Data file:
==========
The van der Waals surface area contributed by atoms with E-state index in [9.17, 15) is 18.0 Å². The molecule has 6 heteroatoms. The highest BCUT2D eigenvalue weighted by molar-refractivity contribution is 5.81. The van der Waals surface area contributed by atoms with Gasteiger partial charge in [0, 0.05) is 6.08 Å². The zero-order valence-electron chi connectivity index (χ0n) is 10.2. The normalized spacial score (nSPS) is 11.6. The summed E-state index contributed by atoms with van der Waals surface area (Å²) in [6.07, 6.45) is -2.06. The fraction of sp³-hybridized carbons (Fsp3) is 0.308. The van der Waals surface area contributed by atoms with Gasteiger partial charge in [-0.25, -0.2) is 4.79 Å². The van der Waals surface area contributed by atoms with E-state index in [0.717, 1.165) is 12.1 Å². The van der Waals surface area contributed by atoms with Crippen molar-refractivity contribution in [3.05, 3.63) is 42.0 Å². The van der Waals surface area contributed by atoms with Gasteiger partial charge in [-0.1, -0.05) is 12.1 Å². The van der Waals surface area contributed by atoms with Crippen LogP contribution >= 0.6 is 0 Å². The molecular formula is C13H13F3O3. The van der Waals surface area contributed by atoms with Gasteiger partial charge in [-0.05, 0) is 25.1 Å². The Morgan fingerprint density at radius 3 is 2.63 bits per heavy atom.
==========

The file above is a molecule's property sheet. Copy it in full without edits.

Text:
The van der Waals surface area contributed by atoms with E-state index in [9.17, 15) is 18.0 Å². The molecule has 6 heteroatoms. The highest BCUT2D eigenvalue weighted by molar-refractivity contribution is 5.81. The van der Waals surface area contributed by atoms with Gasteiger partial charge in [0, 0.05) is 6.08 Å². The zero-order valence-electron chi connectivity index (χ0n) is 10.2. The normalized spacial score (nSPS) is 11.6. The summed E-state index contributed by atoms with van der Waals surface area (Å²) in [6.07, 6.45) is -2.06. The fraction of sp³-hybridized carbons (Fsp3) is 0.308. The van der Waals surface area contributed by atoms with Gasteiger partial charge in [-0.25, -0.2) is 4.79 Å². The van der Waals surface area contributed by atoms with E-state index in [0.717, 1.165) is 12.1 Å². The van der Waals surface area contributed by atoms with Crippen molar-refractivity contribution in [3.05, 3.63) is 42.0 Å². The van der Waals surface area contributed by atoms with Gasteiger partial charge in [-0.1, -0.05) is 12.1 Å². The van der Waals surface area contributed by atoms with Crippen LogP contribution >= 0.6 is 0 Å². The molecular formula is C13H13F3O3. The van der Waals surface area contributed by atoms with Gasteiger partial charge in [-0.05, 0) is 25.1 Å². The Morgan fingerprint density at radius 3 is 2.63 bits per heavy atom.